Flexibility Still Meeting Resistance

By Joseph Coombs Jul 1, 2011
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Participation in many forms of flexible work arrangements has not changed much in the past five years, according to the Society for Human Resource Management’s 2011 Employee Benefits survey report, which captures the responses of 600 HR professionals and was released in June.

In fact, even as technology has improved and the standard 40-hour workweek has become dated at many companies, the percentage of employers offering flextime and ad hoc telecommuting actually dropped from 2007 to 2011—from 58 percent to 53 percent and from 48 percent to 42 percent, respectively.

The survey results indicate that perhaps cultural changes will be needed in many organizations if flexible work is to become more widespread in the United States. Options such as telecommuting and compressed workweeks may go a long way toward boosting workers’ job satisfaction levels, but executives and supervisors need to buy into the plans.

Employers are experimenting with atypical work arrangements and benefits. Some respondents to the survey said their organizations offer flexible schedules and compressed workweeks—working longer but fewer days in exchange for a day off each week—during the summer. Others give employees time off to exercise during the day. One company gives workers an extra day off in December for Christmas shopping.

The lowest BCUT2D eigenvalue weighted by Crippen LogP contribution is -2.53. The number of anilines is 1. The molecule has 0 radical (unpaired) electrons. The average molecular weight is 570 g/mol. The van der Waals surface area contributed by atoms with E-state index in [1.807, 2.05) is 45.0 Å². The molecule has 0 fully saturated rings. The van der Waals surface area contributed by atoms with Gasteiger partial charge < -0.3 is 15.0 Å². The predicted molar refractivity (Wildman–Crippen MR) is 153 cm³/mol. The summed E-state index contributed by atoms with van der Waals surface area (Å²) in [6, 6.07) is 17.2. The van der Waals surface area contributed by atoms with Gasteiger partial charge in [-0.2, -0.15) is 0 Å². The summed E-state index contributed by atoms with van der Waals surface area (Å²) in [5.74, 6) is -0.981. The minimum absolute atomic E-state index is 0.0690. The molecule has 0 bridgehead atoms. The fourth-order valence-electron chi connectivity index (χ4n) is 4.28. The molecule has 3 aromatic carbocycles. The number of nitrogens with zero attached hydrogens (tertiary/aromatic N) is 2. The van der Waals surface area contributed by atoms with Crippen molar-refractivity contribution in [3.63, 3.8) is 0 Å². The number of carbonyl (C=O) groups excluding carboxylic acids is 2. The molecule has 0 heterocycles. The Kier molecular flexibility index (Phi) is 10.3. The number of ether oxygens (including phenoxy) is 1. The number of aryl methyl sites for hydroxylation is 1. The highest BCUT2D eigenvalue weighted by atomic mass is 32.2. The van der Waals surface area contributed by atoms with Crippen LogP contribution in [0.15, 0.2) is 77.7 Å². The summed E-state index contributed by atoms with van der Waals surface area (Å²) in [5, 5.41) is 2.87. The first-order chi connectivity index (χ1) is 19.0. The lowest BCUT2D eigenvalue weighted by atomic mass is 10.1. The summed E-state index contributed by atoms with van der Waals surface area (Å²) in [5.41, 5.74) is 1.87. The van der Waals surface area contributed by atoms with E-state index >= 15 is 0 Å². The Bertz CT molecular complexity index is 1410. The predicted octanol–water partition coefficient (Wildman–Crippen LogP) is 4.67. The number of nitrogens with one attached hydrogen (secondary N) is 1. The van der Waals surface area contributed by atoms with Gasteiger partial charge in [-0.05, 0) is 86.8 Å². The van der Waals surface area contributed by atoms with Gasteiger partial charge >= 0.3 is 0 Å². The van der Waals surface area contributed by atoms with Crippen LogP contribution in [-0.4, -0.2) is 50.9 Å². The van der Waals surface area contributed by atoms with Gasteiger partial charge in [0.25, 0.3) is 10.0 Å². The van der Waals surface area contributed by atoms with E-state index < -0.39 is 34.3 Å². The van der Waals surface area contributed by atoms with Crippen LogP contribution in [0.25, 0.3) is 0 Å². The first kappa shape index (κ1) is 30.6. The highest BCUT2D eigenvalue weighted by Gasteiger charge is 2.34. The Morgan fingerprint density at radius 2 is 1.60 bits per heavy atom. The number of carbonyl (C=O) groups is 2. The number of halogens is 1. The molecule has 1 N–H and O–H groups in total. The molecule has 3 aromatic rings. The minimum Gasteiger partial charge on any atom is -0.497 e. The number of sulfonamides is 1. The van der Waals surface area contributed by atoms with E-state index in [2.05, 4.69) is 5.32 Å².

Some employers give employees all the time off that they want: Employers Resource Council, a human resource services company based in Mayfield Village, Ohio, has no schedule and no limit for earned vacation and leave time. The 30 staff members simply have to make sure that time away from the office does not interfere with operations or their performance. And workers are granted unlimited vacation and sick time at Robbinsville, N.J.-based TriCore Inc., a payroll and benefits outsourcing company with 20 employees.

Overall, however, such policies are not common. The survey’s closest measure to an unlimited vacation and leave policy is the “results-only work environment,” or ROWE, which allows employees to work wherever and whenever they wish as long as they complete projects on time. As with other flexible work policies, it may take a while for ROWE to catch on: Only 2 percent of companies offered the benefit in 2011, up from 1 percent in 2010 and down from 3 percent in 2009.

But with employees’ job satisfaction increasingly tied to perks such as flexible workweeks and telecommuting, HR professionals need to be familiar with these options. At the very least, they can research the benefits of these practices and share them with executives, many of whom may still believe that workers need to be at their desks to be productive.

Clearly, flexible arrangements cannot be applied uniformly. But HR professionals can help establish a culture of flexibility, even where these practices are not typical. Assembly line workers cannot telecommute. But shift-sharing at a manufacturing plant with 24-hour operations could be a viable option, and an HR leader’s expertise would be required to form the policy.

As technology evolves and work continues to stretch beyond the hours of 9 to 5, the trend toward flexible work arrangements will accelerate. Members of the HR profession will be central to managing these changes effectively.

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